The unusually dry winter has forced Whakatāne District Council to undertake dredging operations at the Whakatāne River bar, starting this week.

Dredging will happen on the outgoing tide and aims to loosen the compacted sand between the ‘narrows’ at the river entrance and the river bar, about 50 metres offshore. The loose sand will be taken out to sea in the tidal current, to a point where a proportion of it will carried away by the west-east current along the coast.

“Whakatāne Coastguard and a number of commercial and recreational users have indicated that the water depth between the narrows and the bar has reduced to a point where safety is being compromised,” says Harbour Superintendent Isaac Tait. “At low tide, with the river’s current flow, the water depth is just 400 mm. We have a restriction in place now which means the river entrance can’t be used two hours either side of low tide for all vessels and four hours for deeper draft vessels.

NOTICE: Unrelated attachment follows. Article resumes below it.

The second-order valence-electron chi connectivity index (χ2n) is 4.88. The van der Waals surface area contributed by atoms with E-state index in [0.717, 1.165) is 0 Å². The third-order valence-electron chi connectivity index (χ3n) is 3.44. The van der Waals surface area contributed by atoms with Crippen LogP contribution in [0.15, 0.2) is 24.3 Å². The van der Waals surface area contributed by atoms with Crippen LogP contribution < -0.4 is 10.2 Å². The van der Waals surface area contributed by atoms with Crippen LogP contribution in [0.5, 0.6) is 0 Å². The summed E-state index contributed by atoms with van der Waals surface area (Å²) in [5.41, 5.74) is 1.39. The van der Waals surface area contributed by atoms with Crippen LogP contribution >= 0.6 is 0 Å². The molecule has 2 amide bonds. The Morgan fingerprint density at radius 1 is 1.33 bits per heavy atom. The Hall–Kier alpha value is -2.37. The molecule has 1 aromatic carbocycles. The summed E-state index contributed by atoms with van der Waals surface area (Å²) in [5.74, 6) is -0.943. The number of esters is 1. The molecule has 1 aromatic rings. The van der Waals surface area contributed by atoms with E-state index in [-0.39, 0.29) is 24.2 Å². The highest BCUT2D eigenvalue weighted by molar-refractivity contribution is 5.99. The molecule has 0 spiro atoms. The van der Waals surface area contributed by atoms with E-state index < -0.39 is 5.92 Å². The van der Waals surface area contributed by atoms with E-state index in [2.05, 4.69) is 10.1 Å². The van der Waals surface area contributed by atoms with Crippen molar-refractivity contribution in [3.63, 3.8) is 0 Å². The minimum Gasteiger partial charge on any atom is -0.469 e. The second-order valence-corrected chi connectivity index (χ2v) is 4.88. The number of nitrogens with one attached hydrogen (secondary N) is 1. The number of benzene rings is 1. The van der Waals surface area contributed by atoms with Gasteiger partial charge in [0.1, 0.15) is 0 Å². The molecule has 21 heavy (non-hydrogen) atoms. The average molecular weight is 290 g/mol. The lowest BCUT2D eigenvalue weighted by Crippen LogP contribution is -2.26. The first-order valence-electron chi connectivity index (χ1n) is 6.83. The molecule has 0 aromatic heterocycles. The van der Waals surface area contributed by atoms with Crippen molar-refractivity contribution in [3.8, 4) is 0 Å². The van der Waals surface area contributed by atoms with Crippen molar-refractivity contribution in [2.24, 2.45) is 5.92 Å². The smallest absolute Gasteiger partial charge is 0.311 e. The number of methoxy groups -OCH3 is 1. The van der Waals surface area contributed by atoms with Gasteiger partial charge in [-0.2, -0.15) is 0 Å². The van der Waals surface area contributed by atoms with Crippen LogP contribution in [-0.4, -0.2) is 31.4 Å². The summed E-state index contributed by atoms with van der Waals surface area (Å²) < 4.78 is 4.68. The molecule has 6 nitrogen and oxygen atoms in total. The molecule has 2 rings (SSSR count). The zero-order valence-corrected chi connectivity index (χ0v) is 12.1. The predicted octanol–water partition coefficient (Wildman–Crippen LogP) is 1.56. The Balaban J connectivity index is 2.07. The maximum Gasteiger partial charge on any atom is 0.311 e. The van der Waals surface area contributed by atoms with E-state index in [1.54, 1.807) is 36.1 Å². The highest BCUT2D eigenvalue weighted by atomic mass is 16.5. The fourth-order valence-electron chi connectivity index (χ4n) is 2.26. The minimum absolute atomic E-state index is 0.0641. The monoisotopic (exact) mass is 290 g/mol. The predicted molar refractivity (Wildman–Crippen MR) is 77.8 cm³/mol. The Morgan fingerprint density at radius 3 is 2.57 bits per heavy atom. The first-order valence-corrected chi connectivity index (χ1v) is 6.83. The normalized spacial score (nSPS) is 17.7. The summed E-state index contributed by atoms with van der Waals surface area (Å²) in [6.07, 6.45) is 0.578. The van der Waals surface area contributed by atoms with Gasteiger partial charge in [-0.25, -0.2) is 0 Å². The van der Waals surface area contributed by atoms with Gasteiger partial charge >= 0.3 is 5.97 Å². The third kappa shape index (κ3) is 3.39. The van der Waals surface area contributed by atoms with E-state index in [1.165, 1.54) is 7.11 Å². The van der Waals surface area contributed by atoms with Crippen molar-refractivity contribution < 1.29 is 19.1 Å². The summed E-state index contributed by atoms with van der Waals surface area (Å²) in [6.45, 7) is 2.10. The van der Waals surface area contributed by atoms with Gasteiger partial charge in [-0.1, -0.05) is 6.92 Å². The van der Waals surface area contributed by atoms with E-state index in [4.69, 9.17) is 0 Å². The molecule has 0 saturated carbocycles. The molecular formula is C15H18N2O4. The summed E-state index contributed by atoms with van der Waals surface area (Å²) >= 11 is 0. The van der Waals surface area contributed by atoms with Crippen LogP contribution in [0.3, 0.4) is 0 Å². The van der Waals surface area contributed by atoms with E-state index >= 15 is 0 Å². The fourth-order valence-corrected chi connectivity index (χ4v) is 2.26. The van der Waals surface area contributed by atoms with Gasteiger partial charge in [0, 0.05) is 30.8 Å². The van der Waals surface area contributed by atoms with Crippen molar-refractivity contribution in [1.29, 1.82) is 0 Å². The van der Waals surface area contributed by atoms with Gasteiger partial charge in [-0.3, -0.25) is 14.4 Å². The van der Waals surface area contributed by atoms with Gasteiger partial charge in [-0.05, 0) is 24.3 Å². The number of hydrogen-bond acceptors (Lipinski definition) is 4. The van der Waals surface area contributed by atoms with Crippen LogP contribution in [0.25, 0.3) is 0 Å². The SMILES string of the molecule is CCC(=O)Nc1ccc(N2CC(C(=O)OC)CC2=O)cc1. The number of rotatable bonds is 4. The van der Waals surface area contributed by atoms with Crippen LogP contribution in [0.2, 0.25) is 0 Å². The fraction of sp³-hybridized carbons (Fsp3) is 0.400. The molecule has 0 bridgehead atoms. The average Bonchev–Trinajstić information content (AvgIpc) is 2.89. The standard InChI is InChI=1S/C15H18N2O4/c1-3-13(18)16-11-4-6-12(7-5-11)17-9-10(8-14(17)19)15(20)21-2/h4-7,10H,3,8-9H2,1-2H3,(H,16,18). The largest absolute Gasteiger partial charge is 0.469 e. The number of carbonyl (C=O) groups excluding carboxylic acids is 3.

He says the ultimate goal of the dredging operation is to increase the depth at the entrance at low tide to 1.5 metres – the point where access restrictions come into effect. “That could take a number of weeks to achieve, depending on river flows and whether or not we have any significant heavy rain events to

help flush the sand at the entrance away.”

Council staff are aware the annual whitebait season opens in two weeks, and aim to have the operation completed before 15 August.

“We’ll monitor the situation closely and adjust the dredging operation to suit,” Mr Tait says. “Clearly, the safety of people using the harbour entrance has to be our first priority, but we are aware of the importance of the whitebait season to our community and we’ll do our utmost to limit any impacts.”

The Council’s operative resource consent allows the dredging operation during daylight hours only.